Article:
by Monique Parker
Martha Flanders had already been practicing yoga for several years before taking my Svastha Yoga class at the Northside Spa in the winter of 2009. It only took a few classes before she realized yoga had much more to offer than just stretching. “Svastha Yoga didn’t just improve my flexibility, it also helped me to develop core strength and quiet my mind,” Flanders says.
Martha wasn’t like other students who simply showed up for class and went through the motions. She asked poignant questions, took notes, and approached her health with a proactive and inquisitive mind. I suggested she come for a private session where I could address her questions in-depth, as well as develop an individualized routine that she could practice at home. “Oh, no, I’d never be disciplined enough on my own to do that,” I recall her saying.
Fast-forward five years. Today, Martha, 61, not only has her own home practice which she adapts as she sees fit, but she also teaches yoga classes in El Prado and on South Padre Island, Texas, where she vacations. A year ago, just weeks after completing her 200-hour yoga teacher certification at UNM-Taos, she traveled with me to Mamallapuram, India, to meet my teachers, A.G. and Indra Mohan. While there she obtained a second 200-hour level yoga certification from Svastha Yoga & Ayurveda.
“Since I found Svastha Yoga, my life has changed dramatically. The teachings make so much sense. Postures are synchronized with the breath, putting more attention on the movement and giving the asana practice a meditative quality, thus calming the mind—a quality that for me has had the most impact,” Flanders says.
Martha is one of fourteen other Taos-based yoga instructors who are working towards their 500-hour level certification in Svastha Yoga Therapy with the Mohans’ son, Dr. Ganesh Mohan, here in Taos. The program requires a three and a half year commitment. “What is so unique about Svastha Yoga is that it emphasizes the adaptation of postures for the needs and abilities of the individual, while continually reassessing the individual’s condition and making appropriate modifications,” Martha adds.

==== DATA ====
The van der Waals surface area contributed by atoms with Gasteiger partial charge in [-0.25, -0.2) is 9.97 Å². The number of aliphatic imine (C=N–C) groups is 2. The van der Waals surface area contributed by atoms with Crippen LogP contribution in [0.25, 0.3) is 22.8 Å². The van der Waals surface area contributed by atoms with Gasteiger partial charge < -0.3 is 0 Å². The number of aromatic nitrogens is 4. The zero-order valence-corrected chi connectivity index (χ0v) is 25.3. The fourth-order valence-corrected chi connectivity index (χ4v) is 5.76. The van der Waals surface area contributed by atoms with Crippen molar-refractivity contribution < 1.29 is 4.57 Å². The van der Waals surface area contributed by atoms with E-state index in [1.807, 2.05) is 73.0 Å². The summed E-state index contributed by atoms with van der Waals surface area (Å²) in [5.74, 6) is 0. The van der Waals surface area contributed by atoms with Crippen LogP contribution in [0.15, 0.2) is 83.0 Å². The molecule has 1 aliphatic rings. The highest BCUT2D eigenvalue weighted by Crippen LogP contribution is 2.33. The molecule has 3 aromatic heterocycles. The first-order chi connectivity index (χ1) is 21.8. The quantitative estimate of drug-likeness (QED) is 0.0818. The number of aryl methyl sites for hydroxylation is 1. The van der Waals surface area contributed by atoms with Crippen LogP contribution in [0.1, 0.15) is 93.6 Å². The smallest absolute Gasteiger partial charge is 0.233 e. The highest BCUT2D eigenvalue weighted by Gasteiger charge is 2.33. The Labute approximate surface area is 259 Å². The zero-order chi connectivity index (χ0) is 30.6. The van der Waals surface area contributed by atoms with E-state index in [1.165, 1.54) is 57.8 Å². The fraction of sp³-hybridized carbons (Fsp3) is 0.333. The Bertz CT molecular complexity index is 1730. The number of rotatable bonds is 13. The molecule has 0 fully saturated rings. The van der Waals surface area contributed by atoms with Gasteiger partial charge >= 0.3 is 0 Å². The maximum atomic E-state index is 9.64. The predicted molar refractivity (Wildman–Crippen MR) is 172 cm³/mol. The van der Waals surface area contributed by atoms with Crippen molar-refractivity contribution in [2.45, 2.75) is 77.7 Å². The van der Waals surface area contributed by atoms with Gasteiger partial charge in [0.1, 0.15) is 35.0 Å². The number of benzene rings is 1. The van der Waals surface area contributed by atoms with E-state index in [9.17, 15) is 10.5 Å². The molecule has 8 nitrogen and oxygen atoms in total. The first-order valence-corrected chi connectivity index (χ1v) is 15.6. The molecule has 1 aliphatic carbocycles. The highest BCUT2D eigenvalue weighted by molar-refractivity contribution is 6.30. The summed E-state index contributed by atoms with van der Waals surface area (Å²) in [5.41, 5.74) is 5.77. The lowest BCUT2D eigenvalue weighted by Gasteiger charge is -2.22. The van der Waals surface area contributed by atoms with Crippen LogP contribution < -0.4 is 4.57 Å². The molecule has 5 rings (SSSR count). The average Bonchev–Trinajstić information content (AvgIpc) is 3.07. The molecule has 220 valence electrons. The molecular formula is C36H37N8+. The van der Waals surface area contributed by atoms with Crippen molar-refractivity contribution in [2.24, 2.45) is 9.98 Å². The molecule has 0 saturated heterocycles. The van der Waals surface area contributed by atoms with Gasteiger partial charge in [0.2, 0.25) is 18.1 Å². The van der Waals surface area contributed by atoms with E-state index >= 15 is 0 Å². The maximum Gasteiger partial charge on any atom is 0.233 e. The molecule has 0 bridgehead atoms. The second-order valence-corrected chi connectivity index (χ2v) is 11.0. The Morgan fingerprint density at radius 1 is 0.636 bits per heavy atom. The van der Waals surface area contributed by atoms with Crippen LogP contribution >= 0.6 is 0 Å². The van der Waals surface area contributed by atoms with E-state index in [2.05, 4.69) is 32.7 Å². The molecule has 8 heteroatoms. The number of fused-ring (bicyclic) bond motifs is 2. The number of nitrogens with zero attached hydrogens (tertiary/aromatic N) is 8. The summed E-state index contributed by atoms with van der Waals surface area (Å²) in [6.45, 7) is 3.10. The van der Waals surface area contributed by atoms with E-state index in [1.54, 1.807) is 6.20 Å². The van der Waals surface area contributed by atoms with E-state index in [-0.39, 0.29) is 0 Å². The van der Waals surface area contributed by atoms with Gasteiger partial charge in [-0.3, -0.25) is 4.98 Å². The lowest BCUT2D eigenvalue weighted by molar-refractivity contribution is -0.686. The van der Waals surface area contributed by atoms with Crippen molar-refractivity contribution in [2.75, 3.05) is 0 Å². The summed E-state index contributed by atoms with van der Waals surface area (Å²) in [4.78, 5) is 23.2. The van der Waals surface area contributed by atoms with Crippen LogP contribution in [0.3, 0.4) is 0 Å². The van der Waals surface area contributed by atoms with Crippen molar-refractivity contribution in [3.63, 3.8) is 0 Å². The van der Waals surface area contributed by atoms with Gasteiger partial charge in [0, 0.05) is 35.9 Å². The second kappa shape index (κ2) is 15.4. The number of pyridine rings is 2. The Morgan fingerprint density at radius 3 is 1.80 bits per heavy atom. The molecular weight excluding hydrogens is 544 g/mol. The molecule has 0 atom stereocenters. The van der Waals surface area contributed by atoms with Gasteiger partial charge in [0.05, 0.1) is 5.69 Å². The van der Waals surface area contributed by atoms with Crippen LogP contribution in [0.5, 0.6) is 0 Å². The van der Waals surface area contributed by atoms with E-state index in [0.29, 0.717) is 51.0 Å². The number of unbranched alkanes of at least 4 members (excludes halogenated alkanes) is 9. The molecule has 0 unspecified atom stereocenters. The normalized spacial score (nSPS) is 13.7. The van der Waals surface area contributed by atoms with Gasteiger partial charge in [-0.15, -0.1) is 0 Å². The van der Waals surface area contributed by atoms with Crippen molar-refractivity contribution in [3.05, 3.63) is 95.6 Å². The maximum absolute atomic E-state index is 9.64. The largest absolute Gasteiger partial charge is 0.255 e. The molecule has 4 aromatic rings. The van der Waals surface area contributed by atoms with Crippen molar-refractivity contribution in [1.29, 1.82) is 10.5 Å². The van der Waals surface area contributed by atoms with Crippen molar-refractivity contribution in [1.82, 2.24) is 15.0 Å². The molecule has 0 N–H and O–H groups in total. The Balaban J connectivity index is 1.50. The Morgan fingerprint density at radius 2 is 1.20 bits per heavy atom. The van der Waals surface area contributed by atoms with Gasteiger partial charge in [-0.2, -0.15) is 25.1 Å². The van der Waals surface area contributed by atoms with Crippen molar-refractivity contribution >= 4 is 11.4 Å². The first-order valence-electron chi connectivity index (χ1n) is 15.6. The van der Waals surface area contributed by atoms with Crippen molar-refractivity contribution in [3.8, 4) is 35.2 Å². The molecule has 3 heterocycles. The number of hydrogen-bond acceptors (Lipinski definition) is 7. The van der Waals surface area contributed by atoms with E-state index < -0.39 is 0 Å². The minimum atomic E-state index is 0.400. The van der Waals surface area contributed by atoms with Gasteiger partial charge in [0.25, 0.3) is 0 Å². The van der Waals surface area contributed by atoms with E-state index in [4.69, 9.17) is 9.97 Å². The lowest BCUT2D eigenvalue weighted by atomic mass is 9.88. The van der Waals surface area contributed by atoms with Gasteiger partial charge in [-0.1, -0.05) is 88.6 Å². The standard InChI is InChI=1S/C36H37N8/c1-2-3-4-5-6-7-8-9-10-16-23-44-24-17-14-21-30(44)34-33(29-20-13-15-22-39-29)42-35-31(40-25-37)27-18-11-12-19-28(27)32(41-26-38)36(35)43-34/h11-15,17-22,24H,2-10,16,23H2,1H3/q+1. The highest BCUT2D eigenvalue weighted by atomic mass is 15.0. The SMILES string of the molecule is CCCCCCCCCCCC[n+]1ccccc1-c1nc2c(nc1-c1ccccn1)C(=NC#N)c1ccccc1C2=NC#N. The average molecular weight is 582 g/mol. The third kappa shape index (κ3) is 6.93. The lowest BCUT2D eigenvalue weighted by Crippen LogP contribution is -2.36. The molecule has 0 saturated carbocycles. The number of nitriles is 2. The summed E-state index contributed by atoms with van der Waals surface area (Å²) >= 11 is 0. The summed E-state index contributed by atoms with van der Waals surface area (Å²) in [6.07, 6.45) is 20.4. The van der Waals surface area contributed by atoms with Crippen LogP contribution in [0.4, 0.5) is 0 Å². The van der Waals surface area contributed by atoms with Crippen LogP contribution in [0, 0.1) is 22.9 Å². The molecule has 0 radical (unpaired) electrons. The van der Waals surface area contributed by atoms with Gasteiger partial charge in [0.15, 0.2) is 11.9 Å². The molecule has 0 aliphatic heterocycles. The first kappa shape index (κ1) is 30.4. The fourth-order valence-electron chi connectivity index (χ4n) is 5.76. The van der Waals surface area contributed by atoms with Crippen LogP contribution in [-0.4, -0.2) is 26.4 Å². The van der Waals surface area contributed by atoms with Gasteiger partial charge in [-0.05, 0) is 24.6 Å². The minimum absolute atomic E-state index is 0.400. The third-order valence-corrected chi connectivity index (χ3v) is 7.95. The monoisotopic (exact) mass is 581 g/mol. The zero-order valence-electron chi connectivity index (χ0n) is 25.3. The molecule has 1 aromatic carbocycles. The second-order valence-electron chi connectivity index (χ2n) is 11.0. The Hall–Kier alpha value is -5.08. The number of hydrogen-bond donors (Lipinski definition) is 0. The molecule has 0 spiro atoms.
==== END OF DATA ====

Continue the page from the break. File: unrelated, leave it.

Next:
Prior to yoga, Martha had always been physically active. Two of her favorite pastimes include skiing, which she took up in high school during Christmas break when her family holidayed in Taos. (The formative memories of which have inspired her to make Taos her home since 1979.) The other is windsurfing, which she took up in her 30s and continues to enjoy today.
But it wasn’t until she quit drinking in her 30s and quit smoking a decade later, that she started taking her health more seriously. “When I quit smoking, it changed my life. I started walking and then hiking for twenty minutes during my lunch break at Taos Ski Valley, where I worked in the accounting department. Then I joined the spa for aerobics and weights. I didn’t start yoga and cycling until I was in my fifties,” she says.
Although Martha came to cycling late, she took it up with the same passion she does with most everything. Already she has completed two half continental rides: California to Colorado and Colorado to Georgia, with routes covering over 1500 miles each. She has also participated in several shorter rides of 400 miles and less, including a trek through Slovenia. “I’m active, but I’m no animal,” Martha says. “Plenty of fit folks my age and older leave me in the dust on the slopes and pass me on the road cycling.”
A few years ago, Martha was diagnosed with osteoporosis. But that hasn’t slowed her down. If anything, it gives her greater motivation to stay in shape.
“I see people now in their 60s, 70s, and 80s whom I have known for twenty years and who continue to enjoy activities –skiing, cycling, hiking—if even at a slower pace,” she says. “I am saddened when I see those who have not addressed specific health issues or who have simply stopped moving. As we age we cannot avoid slowing down, but we can strive to comfortably carry on our essential day-to-day activities.”
Martha started teaching yoga last year. Her classes are geared to those who wish to improve their range of motion, flexibility, muscle strength and balance. The pace of her instruction is slow, with easy-to-moderately challenging exercises (asanas).
“When I was a child and my granny was 60ish, she was OLD. She had permed bluish hair, wore support hose, and I think the only exercise she got was walking the two flights of stairs to her apartment. The thought of being that old was scary. When a friend suggested I market my yoga classes as “Gentle Seniors,” I was aghast. I am not ready to be a senior!”
**First published in The Taos News on January 24, 2013